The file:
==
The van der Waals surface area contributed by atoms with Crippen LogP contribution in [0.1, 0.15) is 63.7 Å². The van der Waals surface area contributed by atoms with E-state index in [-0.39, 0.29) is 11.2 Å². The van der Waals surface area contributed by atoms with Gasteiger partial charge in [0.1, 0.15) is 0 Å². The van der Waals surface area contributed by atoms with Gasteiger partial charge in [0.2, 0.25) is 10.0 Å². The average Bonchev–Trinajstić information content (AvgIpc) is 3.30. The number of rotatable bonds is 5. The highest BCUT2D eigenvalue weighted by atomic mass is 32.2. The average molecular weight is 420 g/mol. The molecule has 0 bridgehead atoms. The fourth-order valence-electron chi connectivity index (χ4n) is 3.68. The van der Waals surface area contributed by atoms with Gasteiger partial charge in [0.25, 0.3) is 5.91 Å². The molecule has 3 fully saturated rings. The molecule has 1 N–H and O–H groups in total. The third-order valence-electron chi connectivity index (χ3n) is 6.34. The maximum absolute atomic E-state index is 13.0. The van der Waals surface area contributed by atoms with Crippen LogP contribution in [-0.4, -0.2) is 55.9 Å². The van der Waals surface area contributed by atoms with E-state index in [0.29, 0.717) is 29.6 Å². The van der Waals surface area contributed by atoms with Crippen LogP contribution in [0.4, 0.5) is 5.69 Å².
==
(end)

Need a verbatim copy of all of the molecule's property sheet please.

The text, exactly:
The van der Waals surface area contributed by atoms with Crippen LogP contribution in [0.1, 0.15) is 63.7 Å². The van der Waals surface area contributed by atoms with E-state index in [-0.39, 0.29) is 11.2 Å². The van der Waals surface area contributed by atoms with Gasteiger partial charge in [0.1, 0.15) is 0 Å². The van der Waals surface area contributed by atoms with Gasteiger partial charge in [0.2, 0.25) is 10.0 Å². The average Bonchev–Trinajstić information content (AvgIpc) is 3.30. The number of rotatable bonds is 5. The highest BCUT2D eigenvalue weighted by atomic mass is 32.2. The average molecular weight is 420 g/mol. The molecule has 0 bridgehead atoms. The fourth-order valence-electron chi connectivity index (χ4n) is 3.68. The van der Waals surface area contributed by atoms with Gasteiger partial charge in [0.25, 0.3) is 5.91 Å². The molecule has 3 fully saturated rings. The molecule has 1 N–H and O–H groups in total. The third-order valence-electron chi connectivity index (χ3n) is 6.34. The maximum absolute atomic E-state index is 13.0. The van der Waals surface area contributed by atoms with Crippen LogP contribution in [-0.4, -0.2) is 55.9 Å². The van der Waals surface area contributed by atoms with E-state index in [0.29, 0.717) is 29.6 Å². The van der Waals surface area contributed by atoms with Crippen LogP contribution in [0.4, 0.5) is 5.69 Å².